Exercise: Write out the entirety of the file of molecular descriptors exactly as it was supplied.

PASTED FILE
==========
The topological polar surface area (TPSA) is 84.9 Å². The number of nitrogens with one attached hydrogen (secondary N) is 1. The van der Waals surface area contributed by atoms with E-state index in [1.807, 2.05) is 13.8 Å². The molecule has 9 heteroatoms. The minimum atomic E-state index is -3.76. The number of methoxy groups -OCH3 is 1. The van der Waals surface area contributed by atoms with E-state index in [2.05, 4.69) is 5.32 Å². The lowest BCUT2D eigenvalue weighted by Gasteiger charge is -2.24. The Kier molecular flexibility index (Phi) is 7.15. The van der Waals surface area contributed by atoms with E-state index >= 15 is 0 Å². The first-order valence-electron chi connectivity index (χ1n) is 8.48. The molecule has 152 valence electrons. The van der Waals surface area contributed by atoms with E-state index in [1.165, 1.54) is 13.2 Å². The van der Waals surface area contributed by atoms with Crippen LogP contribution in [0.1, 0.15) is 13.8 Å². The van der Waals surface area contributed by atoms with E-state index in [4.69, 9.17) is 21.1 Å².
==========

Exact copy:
The topological polar surface area (TPSA) is 84.9 Å². The number of nitrogens with one attached hydrogen (secondary N) is 1. The van der Waals surface area contributed by atoms with E-state index in [1.807, 2.05) is 13.8 Å². The molecule has 9 heteroatoms. The minimum atomic E-state index is -3.76. The number of methoxy groups -OCH3 is 1. The van der Waals surface area contributed by atoms with E-state index in [2.05, 4.69) is 5.32 Å². The lowest BCUT2D eigenvalue weighted by Gasteiger charge is -2.24. The Kier molecular flexibility index (Phi) is 7.15. The van der Waals surface area contributed by atoms with E-state index >= 15 is 0 Å². The first-order valence-electron chi connectivity index (χ1n) is 8.48. The molecule has 152 valence electrons. The van der Waals surface area contributed by atoms with E-state index in [1.165, 1.54) is 13.2 Å². The van der Waals surface area contributed by atoms with Crippen LogP contribution in [0.1, 0.15) is 13.8 Å². The van der Waals surface area contributed by atoms with E-state index in [4.69, 9.17) is 21.1 Å².